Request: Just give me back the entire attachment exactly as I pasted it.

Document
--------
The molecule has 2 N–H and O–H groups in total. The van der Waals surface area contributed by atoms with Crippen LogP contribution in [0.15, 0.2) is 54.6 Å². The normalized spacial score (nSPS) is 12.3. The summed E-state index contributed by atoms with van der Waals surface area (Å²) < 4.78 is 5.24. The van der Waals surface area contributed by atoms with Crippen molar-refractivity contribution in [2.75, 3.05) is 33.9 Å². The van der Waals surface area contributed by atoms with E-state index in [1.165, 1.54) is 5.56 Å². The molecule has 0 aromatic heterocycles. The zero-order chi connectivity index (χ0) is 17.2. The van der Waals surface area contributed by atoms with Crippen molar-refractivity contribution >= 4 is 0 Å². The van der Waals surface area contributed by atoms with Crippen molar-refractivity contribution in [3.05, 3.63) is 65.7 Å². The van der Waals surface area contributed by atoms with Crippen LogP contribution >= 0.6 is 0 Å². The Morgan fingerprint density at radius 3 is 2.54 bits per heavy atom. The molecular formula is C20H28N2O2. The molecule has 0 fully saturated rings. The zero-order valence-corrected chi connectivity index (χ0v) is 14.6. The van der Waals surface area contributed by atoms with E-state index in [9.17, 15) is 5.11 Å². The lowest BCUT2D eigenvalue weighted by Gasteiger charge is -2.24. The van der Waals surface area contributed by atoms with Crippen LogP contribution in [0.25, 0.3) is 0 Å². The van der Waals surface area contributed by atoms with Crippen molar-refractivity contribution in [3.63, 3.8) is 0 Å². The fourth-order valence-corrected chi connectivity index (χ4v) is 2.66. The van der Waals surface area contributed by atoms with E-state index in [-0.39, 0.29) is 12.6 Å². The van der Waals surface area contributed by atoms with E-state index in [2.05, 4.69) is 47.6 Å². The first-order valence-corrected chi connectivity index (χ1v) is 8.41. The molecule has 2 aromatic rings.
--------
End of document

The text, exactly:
The molecule has 2 N–H and O–H groups in total. The van der Waals surface area contributed by atoms with Crippen LogP contribution in [0.15, 0.2) is 54.6 Å². The normalized spacial score (nSPS) is 12.3. The summed E-state index contributed by atoms with van der Waals surface area (Å²) < 4.78 is 5.24. The van der Waals surface area contributed by atoms with Crippen molar-refractivity contribution in [2.75, 3.05) is 33.9 Å². The van der Waals surface area contributed by atoms with E-state index in [1.165, 1.54) is 5.56 Å². The molecule has 0 aromatic heterocycles. The zero-order chi connectivity index (χ0) is 17.2. The van der Waals surface area contributed by atoms with Crippen molar-refractivity contribution >= 4 is 0 Å². The van der Waals surface area contributed by atoms with Crippen molar-refractivity contribution in [3.05, 3.63) is 65.7 Å². The van der Waals surface area contributed by atoms with Crippen LogP contribution >= 0.6 is 0 Å². The Morgan fingerprint density at radius 3 is 2.54 bits per heavy atom. The molecular formula is C20H28N2O2. The molecule has 0 fully saturated rings. The zero-order valence-corrected chi connectivity index (χ0v) is 14.6. The van der Waals surface area contributed by atoms with E-state index in [9.17, 15) is 5.11 Å². The lowest BCUT2D eigenvalue weighted by Gasteiger charge is -2.24. The van der Waals surface area contributed by atoms with Crippen LogP contribution in [0.25, 0.3) is 0 Å². The van der Waals surface area contributed by atoms with Crippen molar-refractivity contribution in [3.63, 3.8) is 0 Å². The fourth-order valence-corrected chi connectivity index (χ4v) is 2.66. The van der Waals surface area contributed by atoms with E-state index in [-0.39, 0.29) is 12.6 Å². The van der Waals surface area contributed by atoms with E-state index in [2.05, 4.69) is 47.6 Å². The first-order valence-corrected chi connectivity index (χ1v) is 8.41. The molecule has 2 aromatic rings.